|Pearl Sindelar, Guy Coombs, and Dorothy Kelly, ca. 1912|
So recently, I came a cross a big stack of forty or fifty lobby cards from the 1920s, including a few headshot-posters from around 1912. I am pretty accustomed to seeing lobby cards from the 1940s and 50s and 60s at antique malls and stores, but these are earlier than the ones I usually see, and they give a kind of fun view of how movies were marketed and promoted in the silent era. And it was a useful reminder that the history of Hollywood movies is indeed over a century old, now.
|A Cafe in Cairo|
Rosemary, glancing through these, noted how conventionalized the pose was in which the woman leans her head far back as if to both invite and resist the possibility of a kiss. In the last example, from the lobby card for Thy Name is Woman, the soldier seems uncertain about whether a kiss upon the very point of her chin is even worth the effort.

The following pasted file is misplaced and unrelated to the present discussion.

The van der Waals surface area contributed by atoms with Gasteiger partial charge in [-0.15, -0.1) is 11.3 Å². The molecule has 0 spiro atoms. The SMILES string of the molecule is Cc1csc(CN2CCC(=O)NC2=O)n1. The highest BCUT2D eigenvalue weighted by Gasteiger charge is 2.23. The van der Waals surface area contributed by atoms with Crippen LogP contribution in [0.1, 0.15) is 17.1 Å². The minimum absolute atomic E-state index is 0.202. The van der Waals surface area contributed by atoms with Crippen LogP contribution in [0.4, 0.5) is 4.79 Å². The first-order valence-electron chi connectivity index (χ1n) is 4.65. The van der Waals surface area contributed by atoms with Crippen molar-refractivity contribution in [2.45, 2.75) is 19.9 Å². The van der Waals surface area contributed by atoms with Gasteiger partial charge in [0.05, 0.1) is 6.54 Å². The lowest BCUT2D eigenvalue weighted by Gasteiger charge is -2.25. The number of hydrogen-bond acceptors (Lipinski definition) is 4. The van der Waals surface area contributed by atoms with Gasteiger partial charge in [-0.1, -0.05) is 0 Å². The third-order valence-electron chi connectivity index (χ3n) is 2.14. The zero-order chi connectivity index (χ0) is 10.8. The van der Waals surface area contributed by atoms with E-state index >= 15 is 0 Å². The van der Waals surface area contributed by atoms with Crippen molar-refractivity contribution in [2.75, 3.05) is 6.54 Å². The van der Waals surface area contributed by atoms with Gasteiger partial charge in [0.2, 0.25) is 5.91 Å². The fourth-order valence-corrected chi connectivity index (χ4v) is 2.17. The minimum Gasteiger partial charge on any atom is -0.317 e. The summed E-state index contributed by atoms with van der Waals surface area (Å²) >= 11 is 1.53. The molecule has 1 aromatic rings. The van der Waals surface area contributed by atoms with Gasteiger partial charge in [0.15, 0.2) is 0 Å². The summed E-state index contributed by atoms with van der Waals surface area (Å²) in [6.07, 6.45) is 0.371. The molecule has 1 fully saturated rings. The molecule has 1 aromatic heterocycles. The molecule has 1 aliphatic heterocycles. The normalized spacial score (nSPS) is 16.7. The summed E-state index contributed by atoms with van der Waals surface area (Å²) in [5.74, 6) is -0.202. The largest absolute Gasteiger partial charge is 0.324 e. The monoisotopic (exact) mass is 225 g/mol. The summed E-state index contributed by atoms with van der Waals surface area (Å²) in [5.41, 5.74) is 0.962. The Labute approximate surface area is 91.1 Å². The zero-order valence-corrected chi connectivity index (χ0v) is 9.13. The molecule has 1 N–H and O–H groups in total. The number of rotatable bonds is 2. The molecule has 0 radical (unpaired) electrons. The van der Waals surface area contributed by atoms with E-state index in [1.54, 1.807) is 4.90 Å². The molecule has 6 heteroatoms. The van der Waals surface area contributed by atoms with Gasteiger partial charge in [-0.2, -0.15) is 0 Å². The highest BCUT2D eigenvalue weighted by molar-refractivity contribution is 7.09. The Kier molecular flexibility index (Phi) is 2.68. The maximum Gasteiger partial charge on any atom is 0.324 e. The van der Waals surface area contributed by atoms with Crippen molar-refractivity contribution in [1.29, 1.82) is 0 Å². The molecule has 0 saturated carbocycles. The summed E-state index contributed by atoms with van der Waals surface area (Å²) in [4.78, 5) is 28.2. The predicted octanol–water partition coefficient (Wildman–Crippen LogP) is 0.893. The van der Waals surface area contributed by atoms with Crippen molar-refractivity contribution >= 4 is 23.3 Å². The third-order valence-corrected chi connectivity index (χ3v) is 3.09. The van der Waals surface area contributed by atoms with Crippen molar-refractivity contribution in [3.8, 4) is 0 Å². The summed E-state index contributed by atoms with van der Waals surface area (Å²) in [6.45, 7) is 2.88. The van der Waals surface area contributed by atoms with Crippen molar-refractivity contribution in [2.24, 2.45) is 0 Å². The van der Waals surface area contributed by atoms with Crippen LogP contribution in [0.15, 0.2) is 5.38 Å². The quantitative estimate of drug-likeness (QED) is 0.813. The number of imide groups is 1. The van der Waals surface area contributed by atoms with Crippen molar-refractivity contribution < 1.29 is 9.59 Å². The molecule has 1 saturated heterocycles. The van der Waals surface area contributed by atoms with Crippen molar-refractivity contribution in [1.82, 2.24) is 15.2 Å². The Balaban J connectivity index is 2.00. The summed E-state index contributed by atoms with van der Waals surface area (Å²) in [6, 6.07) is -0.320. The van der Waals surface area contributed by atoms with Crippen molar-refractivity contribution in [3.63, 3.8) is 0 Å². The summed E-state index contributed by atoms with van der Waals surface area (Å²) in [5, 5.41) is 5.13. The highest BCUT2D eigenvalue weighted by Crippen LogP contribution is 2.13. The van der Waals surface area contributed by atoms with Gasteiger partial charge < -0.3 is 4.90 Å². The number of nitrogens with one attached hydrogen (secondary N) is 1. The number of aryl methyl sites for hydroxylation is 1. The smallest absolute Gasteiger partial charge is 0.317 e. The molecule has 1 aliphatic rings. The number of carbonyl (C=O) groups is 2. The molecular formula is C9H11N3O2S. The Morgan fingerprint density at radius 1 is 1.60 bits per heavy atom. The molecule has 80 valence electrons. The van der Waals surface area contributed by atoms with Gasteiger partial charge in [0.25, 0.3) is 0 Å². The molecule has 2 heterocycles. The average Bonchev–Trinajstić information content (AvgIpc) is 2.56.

|Leaning back a little.|
|A little farther back.|
Anyhow, the whole batch was quite fun to sort through, a reminder that you don't need to know everything about something when you buy it: in fact, you can't know everything about everything. Sometimes it's all about buying what you like, and learning about it afterwords.